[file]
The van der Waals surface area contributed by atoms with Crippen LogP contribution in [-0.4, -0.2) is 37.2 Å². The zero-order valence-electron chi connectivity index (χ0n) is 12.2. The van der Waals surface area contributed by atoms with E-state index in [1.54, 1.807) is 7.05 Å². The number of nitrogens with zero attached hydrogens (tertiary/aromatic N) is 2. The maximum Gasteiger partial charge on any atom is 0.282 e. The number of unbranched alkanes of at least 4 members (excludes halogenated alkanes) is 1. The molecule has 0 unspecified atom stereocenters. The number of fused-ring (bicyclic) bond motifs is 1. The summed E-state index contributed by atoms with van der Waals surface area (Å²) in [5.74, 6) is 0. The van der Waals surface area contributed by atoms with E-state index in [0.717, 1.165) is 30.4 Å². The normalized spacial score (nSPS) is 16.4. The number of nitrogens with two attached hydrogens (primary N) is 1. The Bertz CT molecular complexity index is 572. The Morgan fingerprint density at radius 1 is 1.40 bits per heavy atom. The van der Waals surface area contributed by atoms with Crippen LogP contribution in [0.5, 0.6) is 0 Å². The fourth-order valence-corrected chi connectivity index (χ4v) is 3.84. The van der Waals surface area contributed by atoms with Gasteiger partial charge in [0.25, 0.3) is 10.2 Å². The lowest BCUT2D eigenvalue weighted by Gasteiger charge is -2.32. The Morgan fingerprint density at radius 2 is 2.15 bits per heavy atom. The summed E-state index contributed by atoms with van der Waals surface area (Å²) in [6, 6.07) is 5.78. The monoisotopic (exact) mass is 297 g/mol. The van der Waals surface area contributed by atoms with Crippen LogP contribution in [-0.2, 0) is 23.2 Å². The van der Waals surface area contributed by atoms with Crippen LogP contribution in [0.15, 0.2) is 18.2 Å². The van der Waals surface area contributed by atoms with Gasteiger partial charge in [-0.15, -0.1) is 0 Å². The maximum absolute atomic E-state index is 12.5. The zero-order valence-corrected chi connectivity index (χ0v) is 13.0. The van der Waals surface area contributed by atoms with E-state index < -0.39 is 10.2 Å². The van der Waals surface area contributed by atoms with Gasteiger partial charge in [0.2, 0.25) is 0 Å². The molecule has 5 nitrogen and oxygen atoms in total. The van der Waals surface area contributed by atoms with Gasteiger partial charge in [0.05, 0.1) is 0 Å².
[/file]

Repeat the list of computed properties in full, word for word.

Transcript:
The van der Waals surface area contributed by atoms with Crippen LogP contribution in [-0.4, -0.2) is 37.2 Å². The zero-order valence-electron chi connectivity index (χ0n) is 12.2. The van der Waals surface area contributed by atoms with E-state index in [1.54, 1.807) is 7.05 Å². The number of nitrogens with zero attached hydrogens (tertiary/aromatic N) is 2. The maximum Gasteiger partial charge on any atom is 0.282 e. The number of unbranched alkanes of at least 4 members (excludes halogenated alkanes) is 1. The molecule has 0 unspecified atom stereocenters. The number of fused-ring (bicyclic) bond motifs is 1. The summed E-state index contributed by atoms with van der Waals surface area (Å²) in [5.74, 6) is 0. The van der Waals surface area contributed by atoms with E-state index in [0.717, 1.165) is 30.4 Å². The normalized spacial score (nSPS) is 16.4. The number of nitrogens with two attached hydrogens (primary N) is 1. The Bertz CT molecular complexity index is 572. The Morgan fingerprint density at radius 1 is 1.40 bits per heavy atom. The van der Waals surface area contributed by atoms with Crippen LogP contribution in [0.5, 0.6) is 0 Å². The fourth-order valence-corrected chi connectivity index (χ4v) is 3.84. The van der Waals surface area contributed by atoms with Gasteiger partial charge in [0.25, 0.3) is 10.2 Å². The lowest BCUT2D eigenvalue weighted by Gasteiger charge is -2.32. The Morgan fingerprint density at radius 2 is 2.15 bits per heavy atom. The summed E-state index contributed by atoms with van der Waals surface area (Å²) in [6, 6.07) is 5.78. The monoisotopic (exact) mass is 297 g/mol. The van der Waals surface area contributed by atoms with Crippen LogP contribution in [-0.2, 0) is 23.2 Å². The van der Waals surface area contributed by atoms with Crippen LogP contribution in [0.15, 0.2) is 18.2 Å². The van der Waals surface area contributed by atoms with Gasteiger partial charge in [-0.15, -0.1) is 0 Å². The maximum absolute atomic E-state index is 12.5. The zero-order valence-corrected chi connectivity index (χ0v) is 13.0. The van der Waals surface area contributed by atoms with E-state index < -0.39 is 10.2 Å². The van der Waals surface area contributed by atoms with Gasteiger partial charge in [0.2, 0.25) is 0 Å². The molecule has 5 nitrogen and oxygen atoms in total. The van der Waals surface area contributed by atoms with Gasteiger partial charge in [0.05, 0.1) is 0 Å².